IFAs tip mature VCTs over new launches

Almost two-thirds of independent financial advisers (IFAs) believe that established VCTs will be most popular with investors this year, according to research from Noble Fund Managers. One third of IFAs expect newly launched VCTs to find most favour, while only five per cent back ‘C share’ issues.


Almost two-thirds of independent financial advisers (IFAs) believe that established VCTs will be most popular with investors this year, according to research from Noble Fund Managers. One third of IFAs expect newly launched VCTs to find most favour, while only five per cent back ‘C share’ issues.

Almost two-thirds of independent financial advisers (IFAs) believe that established VCTs will be most popular with investors this year, according to research from Noble Fund Managers. One third of IFAs expect newly launched VCTs to find most favour, while only five per cent back ‘C share’ issues.

The annual survey of 100 IFAs suggests that C shares, which are segregated from VCTs’ original funds and excluded from dividend payments for a set time, are being greeted with less enthusiasm than they were a year ago. In last year’s survey more than a quarter of IFAs favoured investing in an existing VCT via a C share issue.

Noble, which is currently issuing ordinary shares of up to £14 million in its three-year-old AIM VCT, says the results highlight a shift in investors’ priorities.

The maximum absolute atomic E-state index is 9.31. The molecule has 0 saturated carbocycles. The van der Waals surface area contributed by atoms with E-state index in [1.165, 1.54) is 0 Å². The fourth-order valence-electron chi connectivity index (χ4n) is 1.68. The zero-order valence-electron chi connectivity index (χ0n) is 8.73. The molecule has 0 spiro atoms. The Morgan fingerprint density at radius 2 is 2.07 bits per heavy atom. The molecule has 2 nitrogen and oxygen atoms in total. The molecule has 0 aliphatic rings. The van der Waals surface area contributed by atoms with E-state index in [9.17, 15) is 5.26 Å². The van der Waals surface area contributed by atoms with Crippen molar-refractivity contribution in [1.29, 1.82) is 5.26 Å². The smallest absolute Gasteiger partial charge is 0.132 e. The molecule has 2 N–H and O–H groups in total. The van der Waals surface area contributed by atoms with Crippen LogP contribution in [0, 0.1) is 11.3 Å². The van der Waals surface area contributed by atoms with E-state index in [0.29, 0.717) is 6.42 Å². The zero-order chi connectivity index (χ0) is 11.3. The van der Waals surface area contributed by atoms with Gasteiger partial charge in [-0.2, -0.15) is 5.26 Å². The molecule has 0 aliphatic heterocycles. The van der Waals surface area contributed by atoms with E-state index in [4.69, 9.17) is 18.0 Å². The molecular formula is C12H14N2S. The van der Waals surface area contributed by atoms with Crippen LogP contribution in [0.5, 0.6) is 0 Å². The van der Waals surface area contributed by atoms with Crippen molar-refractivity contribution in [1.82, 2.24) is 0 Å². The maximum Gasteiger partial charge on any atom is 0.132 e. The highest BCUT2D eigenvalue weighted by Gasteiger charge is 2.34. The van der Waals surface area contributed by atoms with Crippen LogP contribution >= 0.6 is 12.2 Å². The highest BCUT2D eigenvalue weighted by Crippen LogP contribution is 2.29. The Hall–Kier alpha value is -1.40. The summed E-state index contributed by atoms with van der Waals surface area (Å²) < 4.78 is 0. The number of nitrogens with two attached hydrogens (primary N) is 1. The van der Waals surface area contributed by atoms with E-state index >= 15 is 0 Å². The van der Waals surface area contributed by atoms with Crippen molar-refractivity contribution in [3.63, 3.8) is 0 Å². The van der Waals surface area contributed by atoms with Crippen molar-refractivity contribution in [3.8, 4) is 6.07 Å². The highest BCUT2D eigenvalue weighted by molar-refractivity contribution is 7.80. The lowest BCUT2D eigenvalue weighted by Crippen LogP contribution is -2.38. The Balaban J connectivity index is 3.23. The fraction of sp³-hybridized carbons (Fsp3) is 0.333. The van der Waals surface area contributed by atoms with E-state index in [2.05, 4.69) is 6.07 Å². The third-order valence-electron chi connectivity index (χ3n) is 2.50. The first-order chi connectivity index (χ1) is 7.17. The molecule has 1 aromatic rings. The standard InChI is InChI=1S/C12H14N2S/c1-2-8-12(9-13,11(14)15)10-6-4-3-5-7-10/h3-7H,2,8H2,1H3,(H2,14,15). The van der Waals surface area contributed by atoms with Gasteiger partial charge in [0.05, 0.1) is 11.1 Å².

Henry Chaplin, Noble’s CEO, states: ‘There has been a sizeable swing in advisers’ support towards fundraisings which allow full and instant access to a mature portfolio. This highlights the importance to VCT investors of tax-free dividends.’

The study also suggests that 61 per cent of IFAs consider a buy-back policy is an important factor when selecting a fund. Buy-back policies, in which VCTs repurchase their own shares, are designed to provide liquidity for investors and limit the shares’ discount to their net asset value to an agreed ratio.

Chaplin concludes: ‘Selling VCT shares can potentially be difficult. If an investor’s circumstances change and they need to realise the capital they have committed to a VCT, a buy-back policy can be very important.’

Marc Barber

Marc Barber

Marc was editor of GrowthBusiness from 2006 to 2010. He specialised in writing about entrepreneurs, private equity and venture capital, mid-market M&A, small caps and high-growth businesses.

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